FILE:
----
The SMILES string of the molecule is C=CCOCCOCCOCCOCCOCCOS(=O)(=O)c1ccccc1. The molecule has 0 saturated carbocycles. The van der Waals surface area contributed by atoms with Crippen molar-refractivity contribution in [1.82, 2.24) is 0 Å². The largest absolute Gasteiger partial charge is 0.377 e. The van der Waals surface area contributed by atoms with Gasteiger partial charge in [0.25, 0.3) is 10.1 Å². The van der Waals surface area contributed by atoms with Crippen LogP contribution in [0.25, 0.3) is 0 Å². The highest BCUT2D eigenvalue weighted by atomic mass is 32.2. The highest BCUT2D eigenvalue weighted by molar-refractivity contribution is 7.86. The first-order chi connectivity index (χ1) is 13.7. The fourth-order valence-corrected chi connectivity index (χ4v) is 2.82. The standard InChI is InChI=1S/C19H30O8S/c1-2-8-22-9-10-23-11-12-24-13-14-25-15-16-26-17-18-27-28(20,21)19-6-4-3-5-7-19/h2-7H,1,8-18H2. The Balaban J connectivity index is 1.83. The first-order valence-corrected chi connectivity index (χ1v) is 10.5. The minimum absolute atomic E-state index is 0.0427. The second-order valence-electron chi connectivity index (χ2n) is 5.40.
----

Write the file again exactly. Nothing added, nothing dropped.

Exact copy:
The SMILES string of the molecule is C=CCOCCOCCOCCOCCOCCOS(=O)(=O)c1ccccc1. The molecule has 0 saturated carbocycles. The van der Waals surface area contributed by atoms with Crippen molar-refractivity contribution in [1.82, 2.24) is 0 Å². The largest absolute Gasteiger partial charge is 0.377 e. The van der Waals surface area contributed by atoms with Gasteiger partial charge in [0.25, 0.3) is 10.1 Å². The van der Waals surface area contributed by atoms with Crippen LogP contribution in [0.25, 0.3) is 0 Å². The highest BCUT2D eigenvalue weighted by atomic mass is 32.2. The highest BCUT2D eigenvalue weighted by molar-refractivity contribution is 7.86. The first-order chi connectivity index (χ1) is 13.7. The fourth-order valence-corrected chi connectivity index (χ4v) is 2.82. The standard InChI is InChI=1S/C19H30O8S/c1-2-8-22-9-10-23-11-12-24-13-14-25-15-16-26-17-18-27-28(20,21)19-6-4-3-5-7-19/h2-7H,1,8-18H2. The Balaban J connectivity index is 1.83. The first-order valence-corrected chi connectivity index (χ1v) is 10.5. The minimum absolute atomic E-state index is 0.0427. The second-order valence-electron chi connectivity index (χ2n) is 5.40.